Are Relational Ties Always Good for Knowledge Acquisition?

The acquisition, assimilation, and exploitation of heterogeneous, valuable knowledge-based resources contribute critically to a firm’s competitive advantage and superior performance. Research in supply chain and strategic management further indicates that abnormal returns derive not only from resources within a firm but also from those outside of the firm’s boundaries. Attaining such external resources often involves acquiring knowledge from external ties.  In supply chain management area, researchers have highlighted the positive role of relational ties in fostering performance and knowledge acquisition. Increased socialization between the buyer and supplier contributes to the creation of relational capital that leads to deeper interfirm communication and knowledge sharing. However, recent supply chain management research cautions about the potential dark side of highly embedded ties, which may become a source of blindness that restrict information flows and even bring in the risk of opportunistic exploitation that hurts knowledge flows. Thus it remains unclear whether relational ties facilitate or inhibit knowledge flows between embedded parties.


Dr. Simon Sheng and his colleagues address this controversy by studying the following questions:

What is the real relationship between inter-firm relational ties and knowledge sharing between the two firms? Does the shape of the relationship depend on the strength of the ties?

As an informal governance mechanism, how do relational ties interact with formal governance mechanism, i.e., inter-organizational contracts, to influence knowledge acquisition between two firms?

How does the industrial context surrounding the inter-firm exchanges ( i.e., industrial competitive intensity) influence the impact of relational ties on knowledge acquisition?

 To address these research questions, Dr. Sheng and colleagues build on a relational view and transaction cost economics to examine how manufacturer’s relationship with its major supplier affects its acquisition of specific, complex knowledge. Results from a sample of 385 manufacturer–supplier exchanges in China demonstrate that a buyer’s relational ties with its major supplier have an inverted U-shaped effect on knowledge acquisition from this supplier, and such inverted U-shaped relationship is stronger (steeper) when contract specificity is high and competition is intensified.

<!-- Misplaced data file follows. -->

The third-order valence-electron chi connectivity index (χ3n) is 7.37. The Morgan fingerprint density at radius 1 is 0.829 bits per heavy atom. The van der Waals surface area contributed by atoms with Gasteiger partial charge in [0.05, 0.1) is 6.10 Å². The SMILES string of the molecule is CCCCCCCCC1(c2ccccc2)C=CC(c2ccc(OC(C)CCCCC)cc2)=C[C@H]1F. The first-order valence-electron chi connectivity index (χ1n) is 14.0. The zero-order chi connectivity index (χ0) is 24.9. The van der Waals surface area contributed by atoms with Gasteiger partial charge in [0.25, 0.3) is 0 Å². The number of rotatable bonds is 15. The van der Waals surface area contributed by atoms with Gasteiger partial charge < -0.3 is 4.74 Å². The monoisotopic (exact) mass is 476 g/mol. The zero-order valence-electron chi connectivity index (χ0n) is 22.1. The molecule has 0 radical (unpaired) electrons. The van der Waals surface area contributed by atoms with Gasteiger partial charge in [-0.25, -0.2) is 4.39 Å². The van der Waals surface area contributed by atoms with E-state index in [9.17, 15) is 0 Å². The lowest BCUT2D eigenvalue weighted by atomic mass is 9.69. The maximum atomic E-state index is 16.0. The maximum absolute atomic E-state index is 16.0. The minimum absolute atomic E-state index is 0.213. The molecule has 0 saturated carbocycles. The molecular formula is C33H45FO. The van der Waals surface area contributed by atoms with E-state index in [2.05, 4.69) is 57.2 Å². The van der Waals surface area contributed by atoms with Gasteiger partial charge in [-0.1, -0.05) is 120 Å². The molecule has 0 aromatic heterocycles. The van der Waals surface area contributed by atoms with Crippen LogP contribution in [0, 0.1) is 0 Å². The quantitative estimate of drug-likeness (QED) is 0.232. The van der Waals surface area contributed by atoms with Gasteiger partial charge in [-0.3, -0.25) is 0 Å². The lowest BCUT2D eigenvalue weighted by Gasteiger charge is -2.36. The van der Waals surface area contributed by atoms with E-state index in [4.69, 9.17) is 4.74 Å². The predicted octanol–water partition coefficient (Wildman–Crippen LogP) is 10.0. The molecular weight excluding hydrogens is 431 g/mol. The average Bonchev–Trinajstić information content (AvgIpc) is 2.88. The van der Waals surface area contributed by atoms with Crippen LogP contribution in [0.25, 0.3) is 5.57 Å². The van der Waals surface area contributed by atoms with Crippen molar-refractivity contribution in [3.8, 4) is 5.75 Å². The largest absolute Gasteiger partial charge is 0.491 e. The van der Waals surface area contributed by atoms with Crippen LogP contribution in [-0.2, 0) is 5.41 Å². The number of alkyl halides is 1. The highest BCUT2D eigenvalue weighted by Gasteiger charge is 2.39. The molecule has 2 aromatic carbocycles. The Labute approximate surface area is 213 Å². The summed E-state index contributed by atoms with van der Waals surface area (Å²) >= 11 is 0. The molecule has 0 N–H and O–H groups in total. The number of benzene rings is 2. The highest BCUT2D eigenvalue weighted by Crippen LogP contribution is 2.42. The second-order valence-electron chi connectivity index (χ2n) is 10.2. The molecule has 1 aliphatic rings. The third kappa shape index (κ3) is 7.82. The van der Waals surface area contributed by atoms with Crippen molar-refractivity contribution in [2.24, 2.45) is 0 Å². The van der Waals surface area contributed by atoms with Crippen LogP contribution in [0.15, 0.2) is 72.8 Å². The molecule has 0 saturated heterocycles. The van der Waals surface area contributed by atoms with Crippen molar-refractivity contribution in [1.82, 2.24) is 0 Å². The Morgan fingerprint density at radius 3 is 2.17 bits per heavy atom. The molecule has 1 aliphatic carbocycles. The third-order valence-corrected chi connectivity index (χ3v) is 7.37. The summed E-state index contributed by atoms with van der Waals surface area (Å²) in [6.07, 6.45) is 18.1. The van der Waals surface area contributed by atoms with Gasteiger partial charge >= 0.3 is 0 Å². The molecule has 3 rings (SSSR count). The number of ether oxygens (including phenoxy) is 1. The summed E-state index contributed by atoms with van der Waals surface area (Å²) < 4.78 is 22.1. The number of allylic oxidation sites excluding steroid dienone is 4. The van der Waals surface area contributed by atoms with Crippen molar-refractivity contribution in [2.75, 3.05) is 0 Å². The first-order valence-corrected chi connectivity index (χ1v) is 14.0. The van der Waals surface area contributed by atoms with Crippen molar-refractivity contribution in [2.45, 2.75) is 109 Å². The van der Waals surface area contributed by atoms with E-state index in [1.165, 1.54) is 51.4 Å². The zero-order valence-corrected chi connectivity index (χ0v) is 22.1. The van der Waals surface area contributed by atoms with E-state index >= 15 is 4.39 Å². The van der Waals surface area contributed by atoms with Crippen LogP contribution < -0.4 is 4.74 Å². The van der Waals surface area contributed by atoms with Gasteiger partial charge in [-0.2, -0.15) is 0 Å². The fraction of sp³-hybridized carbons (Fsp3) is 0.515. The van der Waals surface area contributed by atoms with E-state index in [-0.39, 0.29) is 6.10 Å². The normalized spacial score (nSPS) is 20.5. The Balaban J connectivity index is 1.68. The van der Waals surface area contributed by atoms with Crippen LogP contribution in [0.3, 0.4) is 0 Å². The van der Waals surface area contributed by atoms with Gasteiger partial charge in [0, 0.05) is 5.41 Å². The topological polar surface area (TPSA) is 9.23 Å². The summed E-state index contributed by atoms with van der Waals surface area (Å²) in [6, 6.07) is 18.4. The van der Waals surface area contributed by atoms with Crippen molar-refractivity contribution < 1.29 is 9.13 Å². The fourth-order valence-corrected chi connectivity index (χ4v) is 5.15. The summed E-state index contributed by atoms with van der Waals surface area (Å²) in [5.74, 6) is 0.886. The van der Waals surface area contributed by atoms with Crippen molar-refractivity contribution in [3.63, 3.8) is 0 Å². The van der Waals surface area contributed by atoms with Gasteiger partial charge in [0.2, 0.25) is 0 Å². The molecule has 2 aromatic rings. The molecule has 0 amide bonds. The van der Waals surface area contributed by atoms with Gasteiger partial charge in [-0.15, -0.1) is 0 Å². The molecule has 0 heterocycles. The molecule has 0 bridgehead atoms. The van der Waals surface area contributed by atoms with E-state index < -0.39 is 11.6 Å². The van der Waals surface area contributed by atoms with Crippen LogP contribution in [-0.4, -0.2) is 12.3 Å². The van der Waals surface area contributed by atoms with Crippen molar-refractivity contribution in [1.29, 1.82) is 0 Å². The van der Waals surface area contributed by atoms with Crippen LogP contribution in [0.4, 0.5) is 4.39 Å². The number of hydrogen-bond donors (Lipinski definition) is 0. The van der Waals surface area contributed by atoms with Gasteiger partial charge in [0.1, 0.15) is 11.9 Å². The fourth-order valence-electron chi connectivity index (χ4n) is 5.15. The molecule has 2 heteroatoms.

This study offers important managerial implications to supply chain managers too. First, managers should be aware of the benefits and downsides associated with relational ties. Although ties with supply chain partners provide access to valuable information, a strong relation may create a lock-in risk, such that it prevents the firm from obtaining know-how from its partners. Second, managers should know how to employ formal and informal mechanisms to manage knowledge acquisition from their supply chain partners. When managers intend to draft detailed contracts, it is beneficial to develop a moderate level of relational ties to achieve a high level of knowledge acquisition. However, when tie strength is already very strong, managers should avoid using detailed contracts because contracts become dysfunctional for embedded ties. Third, when competition is high, firms can leverage their preexisting ties to obtain valuable knowledge resources. Overall, our findings warn about the dark side of very strong ties and suggest that companies should reduce their reliance on highly embedded suppliers; instead, firms should develop a supplier network with moderate levels of tie strength to keep them open to new information and opportunities.

Dr. Simon Sheng (PhD, Virginia Tech) is Associate Professor of Marketing at the University of Alabama at Birmingham.  His research has been published in the Journal of Marketing, Journal of the Academy of Marketing Science, Journal of Operations Management, International Journal of Research in Marketing, Industrial Marketing Management, Journal of Business Research, Marketing Letters, and others. This article appeared in Journal of Operations Management, 2014, 32 (3), Page 88-98.